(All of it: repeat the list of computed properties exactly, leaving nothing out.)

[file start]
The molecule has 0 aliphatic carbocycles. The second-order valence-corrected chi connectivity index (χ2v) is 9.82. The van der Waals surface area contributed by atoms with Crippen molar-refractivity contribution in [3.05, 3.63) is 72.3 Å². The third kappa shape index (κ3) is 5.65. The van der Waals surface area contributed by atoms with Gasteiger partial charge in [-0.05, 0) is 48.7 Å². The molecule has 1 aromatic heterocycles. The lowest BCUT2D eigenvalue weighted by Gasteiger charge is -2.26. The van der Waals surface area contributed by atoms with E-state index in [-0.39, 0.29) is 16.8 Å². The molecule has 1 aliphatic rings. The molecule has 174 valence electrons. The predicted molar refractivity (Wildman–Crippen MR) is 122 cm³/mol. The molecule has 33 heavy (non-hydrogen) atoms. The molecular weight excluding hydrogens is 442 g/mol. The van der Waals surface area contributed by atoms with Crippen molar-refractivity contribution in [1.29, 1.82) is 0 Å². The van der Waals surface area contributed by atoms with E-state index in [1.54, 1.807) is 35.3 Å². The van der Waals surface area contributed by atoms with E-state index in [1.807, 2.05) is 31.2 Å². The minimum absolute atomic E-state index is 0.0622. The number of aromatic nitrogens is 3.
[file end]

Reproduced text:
The molecule has 0 aliphatic carbocycles. The second-order valence-corrected chi connectivity index (χ2v) is 9.82. The van der Waals surface area contributed by atoms with Crippen molar-refractivity contribution in [3.05, 3.63) is 72.3 Å². The third kappa shape index (κ3) is 5.65. The van der Waals surface area contributed by atoms with Gasteiger partial charge in [-0.05, 0) is 48.7 Å². The molecule has 1 aromatic heterocycles. The lowest BCUT2D eigenvalue weighted by Gasteiger charge is -2.26. The van der Waals surface area contributed by atoms with E-state index in [-0.39, 0.29) is 16.8 Å². The molecule has 1 aliphatic rings. The molecule has 174 valence electrons. The predicted molar refractivity (Wildman–Crippen MR) is 122 cm³/mol. The molecule has 33 heavy (non-hydrogen) atoms. The molecular weight excluding hydrogens is 442 g/mol. The van der Waals surface area contributed by atoms with Crippen molar-refractivity contribution in [1.29, 1.82) is 0 Å². The van der Waals surface area contributed by atoms with E-state index in [1.54, 1.807) is 35.3 Å². The van der Waals surface area contributed by atoms with E-state index in [1.807, 2.05) is 31.2 Å². The minimum absolute atomic E-state index is 0.0622. The number of aromatic nitrogens is 3.